1243 British Coins. Commonwealth (1649-1660), Gold Unite, 1650, English shield within laurel and palm branch, initial mark sun, .THE.COMMONWEALTH.OF.ENGLAND., toothed border both sides, rev English and Irish shields, value above within beaded circle, date at top, .GOD.WITH.VS., 9.02g (N 2715; S 3208). A broad full round specimen with original mint bloom, a superb example, original die-engravers guide line still visible on the obverse encircling the legend, one light scratch above the obverse shield, otherwise extremely fine and a rarer date, all dates are very rare in this high grade.
1405 The Strickland Neville Rolfe Collection. British Coins. George III, Pattern Crown, the “Incorrupta”, 1817, struck in silver, by William Wyon, laureate and draped bust right, date below, W.WYON: below rear of drapery, GEORGIUS III D:G: BRITANNIARUM REX, last letter obscured by drapery, toothed border both sides, rev struck en medaille, crowned quartered shield of arms with a crowned escutcheon of the Arms of Hanover, INCORRUPTA FIDES VERITASQUE, edge plain (ESC 229 R4; L&S 159). Attractively toned with a few tiny blotches, mint state FDC, attractive and extremely rare. Lot 1199 from the J T Brockett auction in June 1823 is the first known record of one of these patterns being sold and a note there shows a total mintage of only 25 pieces. According to a manuscript note in one of the surviving copies of this sale, this may include the seven specimens struck in gold, leaving only 18 struck in silver. Strickland Charles Edward Neville Rolfe was born in 1789, eldest son of General Neville of the Royal Artillery. He assumed the name and arms of Rolfe by royal warrant in 1837, upon receiving the bequest of the estates at Heacham and Sedgeford, from Edmund Rolfe, a distant relative who had no issue. Educated at Wadham College, Oxford, BA 1812, MA 1816, he was ordained in 1814. He became domestic chaplain to the Duke of Kent in 1814 and to the Duke of Somerset in 1825. He was appointed vicar of Heacham in Norfolk in1838. His first wife, Agnes, was the only daughter of Henry Fawcett, MP for Carlisle. They married in 1814 and had five sons and four daughters. In 1833 he married Dorothy, widow of the Rev TT Thomason, Chaplain to the Honourable East India Company. Strickland Rolfe died in 1852. Heacham Hall was destroyed by fire in 1941, whilst being occupied by the RAF. The numismatic collection has remained in the hands of descendents and represents a snapshot of the tastes and interests of an educated country gentleman and divine. The English coins span three centuries and include some key rarities, such as the pattern “Incorrupta” and “Three Graces” crowns, as well as some rare and interesting coppers. It is amazing to think that these were probably acquired soon after they were issued, which would account for their remarkable state of preservation.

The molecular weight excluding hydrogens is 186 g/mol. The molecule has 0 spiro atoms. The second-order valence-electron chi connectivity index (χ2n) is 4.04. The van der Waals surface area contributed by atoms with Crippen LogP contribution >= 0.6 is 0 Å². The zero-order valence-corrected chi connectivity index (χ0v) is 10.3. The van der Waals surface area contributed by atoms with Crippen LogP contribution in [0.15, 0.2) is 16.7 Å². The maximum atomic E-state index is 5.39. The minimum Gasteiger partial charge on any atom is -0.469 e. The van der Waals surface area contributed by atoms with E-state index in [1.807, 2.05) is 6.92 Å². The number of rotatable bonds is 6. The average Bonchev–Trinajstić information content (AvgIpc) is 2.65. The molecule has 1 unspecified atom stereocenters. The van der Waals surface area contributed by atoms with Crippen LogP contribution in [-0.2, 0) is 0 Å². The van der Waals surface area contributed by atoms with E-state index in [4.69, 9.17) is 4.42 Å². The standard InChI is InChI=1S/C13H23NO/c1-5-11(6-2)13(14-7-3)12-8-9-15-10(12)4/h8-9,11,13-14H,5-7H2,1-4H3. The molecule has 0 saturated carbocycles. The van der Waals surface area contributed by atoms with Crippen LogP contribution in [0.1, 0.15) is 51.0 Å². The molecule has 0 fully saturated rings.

1406 The Strickland Neville Rolfe Collection. British Coins. George III, Pattern